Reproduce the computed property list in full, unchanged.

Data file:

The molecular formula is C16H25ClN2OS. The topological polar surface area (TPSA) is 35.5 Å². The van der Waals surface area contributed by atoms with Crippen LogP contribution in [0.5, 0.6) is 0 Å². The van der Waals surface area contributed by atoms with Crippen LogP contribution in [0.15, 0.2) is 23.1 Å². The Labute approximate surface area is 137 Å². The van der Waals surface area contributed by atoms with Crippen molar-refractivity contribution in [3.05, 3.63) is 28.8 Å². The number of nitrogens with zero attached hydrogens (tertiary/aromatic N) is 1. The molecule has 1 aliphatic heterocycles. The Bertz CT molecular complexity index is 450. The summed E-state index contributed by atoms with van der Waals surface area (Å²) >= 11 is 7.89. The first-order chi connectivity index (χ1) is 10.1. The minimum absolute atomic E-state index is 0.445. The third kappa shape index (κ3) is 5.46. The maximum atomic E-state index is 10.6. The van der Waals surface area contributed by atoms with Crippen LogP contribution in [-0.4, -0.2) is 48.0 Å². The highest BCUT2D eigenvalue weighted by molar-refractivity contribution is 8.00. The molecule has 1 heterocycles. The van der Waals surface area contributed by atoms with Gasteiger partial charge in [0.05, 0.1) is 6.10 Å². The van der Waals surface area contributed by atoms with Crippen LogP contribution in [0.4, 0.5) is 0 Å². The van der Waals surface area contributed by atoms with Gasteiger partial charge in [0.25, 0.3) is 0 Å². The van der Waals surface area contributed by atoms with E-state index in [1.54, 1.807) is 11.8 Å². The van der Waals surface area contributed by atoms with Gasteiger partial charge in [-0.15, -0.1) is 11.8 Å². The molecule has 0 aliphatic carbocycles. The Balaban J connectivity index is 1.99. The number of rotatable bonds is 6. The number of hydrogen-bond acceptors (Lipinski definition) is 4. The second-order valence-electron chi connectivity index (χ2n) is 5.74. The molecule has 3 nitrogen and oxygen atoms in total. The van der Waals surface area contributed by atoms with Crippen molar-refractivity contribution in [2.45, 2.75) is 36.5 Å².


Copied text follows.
The molecular formula is C16H25ClN2OS. The topological polar surface area (TPSA) is 35.5 Å². The van der Waals surface area contributed by atoms with Crippen LogP contribution in [0.5, 0.6) is 0 Å². The van der Waals surface area contributed by atoms with Crippen LogP contribution in [0.15, 0.2) is 23.1 Å². The Labute approximate surface area is 137 Å². The van der Waals surface area contributed by atoms with Crippen molar-refractivity contribution in [3.05, 3.63) is 28.8 Å². The number of nitrogens with zero attached hydrogens (tertiary/aromatic N) is 1. The molecule has 1 aliphatic heterocycles. The Bertz CT molecular complexity index is 450. The summed E-state index contributed by atoms with van der Waals surface area (Å²) >= 11 is 7.89. The first-order chi connectivity index (χ1) is 10.1. The minimum absolute atomic E-state index is 0.445. The third kappa shape index (κ3) is 5.46. The maximum atomic E-state index is 10.6. The van der Waals surface area contributed by atoms with Crippen LogP contribution in [-0.4, -0.2) is 48.0 Å². The highest BCUT2D eigenvalue weighted by molar-refractivity contribution is 8.00. The molecule has 1 heterocycles. The van der Waals surface area contributed by atoms with Gasteiger partial charge in [0.05, 0.1) is 6.10 Å². The van der Waals surface area contributed by atoms with Crippen LogP contribution in [0.4, 0.5) is 0 Å². The van der Waals surface area contributed by atoms with Gasteiger partial charge in [0.25, 0.3) is 0 Å². The van der Waals surface area contributed by atoms with E-state index in [1.54, 1.807) is 11.8 Å². The van der Waals surface area contributed by atoms with Gasteiger partial charge in [-0.15, -0.1) is 11.8 Å². The molecule has 0 aliphatic carbocycles. The Balaban J connectivity index is 1.99. The number of rotatable bonds is 6. The number of hydrogen-bond acceptors (Lipinski definition) is 4. The second-order valence-electron chi connectivity index (χ2n) is 5.74. The molecule has 3 nitrogen and oxygen atoms in total. The van der Waals surface area contributed by atoms with Crippen molar-refractivity contribution in [2.45, 2.75) is 36.5 Å².